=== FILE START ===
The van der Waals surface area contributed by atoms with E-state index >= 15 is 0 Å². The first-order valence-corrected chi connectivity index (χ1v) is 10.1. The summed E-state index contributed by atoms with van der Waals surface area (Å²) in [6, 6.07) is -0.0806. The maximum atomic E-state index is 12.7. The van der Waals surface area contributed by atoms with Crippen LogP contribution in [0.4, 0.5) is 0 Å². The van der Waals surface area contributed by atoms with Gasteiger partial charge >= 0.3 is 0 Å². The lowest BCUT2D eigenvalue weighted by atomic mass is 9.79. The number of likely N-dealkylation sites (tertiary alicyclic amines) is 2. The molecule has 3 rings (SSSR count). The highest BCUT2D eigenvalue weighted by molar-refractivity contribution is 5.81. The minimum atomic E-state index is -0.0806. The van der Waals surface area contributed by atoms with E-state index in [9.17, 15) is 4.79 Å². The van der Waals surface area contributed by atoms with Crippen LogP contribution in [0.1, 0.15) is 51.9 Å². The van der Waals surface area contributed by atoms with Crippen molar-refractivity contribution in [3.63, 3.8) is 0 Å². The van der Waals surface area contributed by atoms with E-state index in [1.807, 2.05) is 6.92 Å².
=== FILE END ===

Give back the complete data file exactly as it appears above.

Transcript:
The van der Waals surface area contributed by atoms with E-state index >= 15 is 0 Å². The first-order valence-corrected chi connectivity index (χ1v) is 10.1. The summed E-state index contributed by atoms with van der Waals surface area (Å²) in [6, 6.07) is -0.0806. The maximum atomic E-state index is 12.7. The van der Waals surface area contributed by atoms with Crippen LogP contribution in [0.4, 0.5) is 0 Å². The van der Waals surface area contributed by atoms with Gasteiger partial charge >= 0.3 is 0 Å². The lowest BCUT2D eigenvalue weighted by atomic mass is 9.79. The number of likely N-dealkylation sites (tertiary alicyclic amines) is 2. The molecule has 3 rings (SSSR count). The highest BCUT2D eigenvalue weighted by molar-refractivity contribution is 5.81. The minimum atomic E-state index is -0.0806. The van der Waals surface area contributed by atoms with E-state index in [9.17, 15) is 4.79 Å². The van der Waals surface area contributed by atoms with Crippen LogP contribution in [0.1, 0.15) is 51.9 Å². The van der Waals surface area contributed by atoms with Crippen molar-refractivity contribution in [3.63, 3.8) is 0 Å². The van der Waals surface area contributed by atoms with E-state index in [1.807, 2.05) is 6.92 Å².